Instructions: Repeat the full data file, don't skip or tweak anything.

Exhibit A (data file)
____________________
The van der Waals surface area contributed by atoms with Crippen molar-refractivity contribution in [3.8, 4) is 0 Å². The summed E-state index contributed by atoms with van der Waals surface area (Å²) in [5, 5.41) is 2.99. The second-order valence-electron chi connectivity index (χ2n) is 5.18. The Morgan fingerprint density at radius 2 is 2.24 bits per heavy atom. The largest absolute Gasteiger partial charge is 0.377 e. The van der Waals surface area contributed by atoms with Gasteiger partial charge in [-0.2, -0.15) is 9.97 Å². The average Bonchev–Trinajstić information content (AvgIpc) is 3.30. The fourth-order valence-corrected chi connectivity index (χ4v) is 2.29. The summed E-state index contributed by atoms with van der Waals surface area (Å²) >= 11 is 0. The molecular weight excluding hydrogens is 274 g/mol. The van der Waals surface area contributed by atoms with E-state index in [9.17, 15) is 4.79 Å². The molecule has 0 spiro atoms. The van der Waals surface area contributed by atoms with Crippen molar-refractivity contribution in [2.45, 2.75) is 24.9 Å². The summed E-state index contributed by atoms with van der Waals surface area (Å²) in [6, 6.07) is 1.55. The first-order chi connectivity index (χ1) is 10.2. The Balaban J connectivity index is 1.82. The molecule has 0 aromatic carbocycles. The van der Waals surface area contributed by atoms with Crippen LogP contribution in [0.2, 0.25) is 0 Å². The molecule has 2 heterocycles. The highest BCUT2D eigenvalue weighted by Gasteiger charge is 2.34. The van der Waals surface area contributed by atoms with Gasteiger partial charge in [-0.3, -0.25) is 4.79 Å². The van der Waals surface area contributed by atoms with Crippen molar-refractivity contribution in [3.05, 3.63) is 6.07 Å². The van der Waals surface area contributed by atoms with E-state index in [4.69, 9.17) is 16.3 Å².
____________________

The van der Waals surface area contributed by atoms with Crippen molar-refractivity contribution in [3.8, 4) is 0 Å². The summed E-state index contributed by atoms with van der Waals surface area (Å²) in [5, 5.41) is 2.99. The second-order valence-electron chi connectivity index (χ2n) is 5.18. The Morgan fingerprint density at radius 2 is 2.24 bits per heavy atom. The largest absolute Gasteiger partial charge is 0.377 e. The van der Waals surface area contributed by atoms with Gasteiger partial charge in [-0.2, -0.15) is 9.97 Å². The average Bonchev–Trinajstić information content (AvgIpc) is 3.30. The fourth-order valence-corrected chi connectivity index (χ4v) is 2.29. The summed E-state index contributed by atoms with van der Waals surface area (Å²) >= 11 is 0. The molecular weight excluding hydrogens is 274 g/mol. The van der Waals surface area contributed by atoms with E-state index in [9.17, 15) is 4.79 Å². The molecule has 0 spiro atoms. The van der Waals surface area contributed by atoms with Crippen molar-refractivity contribution in [2.45, 2.75) is 24.9 Å². The summed E-state index contributed by atoms with van der Waals surface area (Å²) in [6, 6.07) is 1.55. The first-order chi connectivity index (χ1) is 10.2. The Balaban J connectivity index is 1.82. The molecule has 0 aromatic carbocycles. The van der Waals surface area contributed by atoms with Crippen LogP contribution in [0.2, 0.25) is 0 Å². The molecule has 2 heterocycles. The highest BCUT2D eigenvalue weighted by Gasteiger charge is 2.34. The van der Waals surface area contributed by atoms with Gasteiger partial charge in [-0.3, -0.25) is 4.79 Å². The van der Waals surface area contributed by atoms with Crippen molar-refractivity contribution in [3.05, 3.63) is 6.07 Å². The van der Waals surface area contributed by atoms with E-state index in [4.69, 9.17) is 16.3 Å².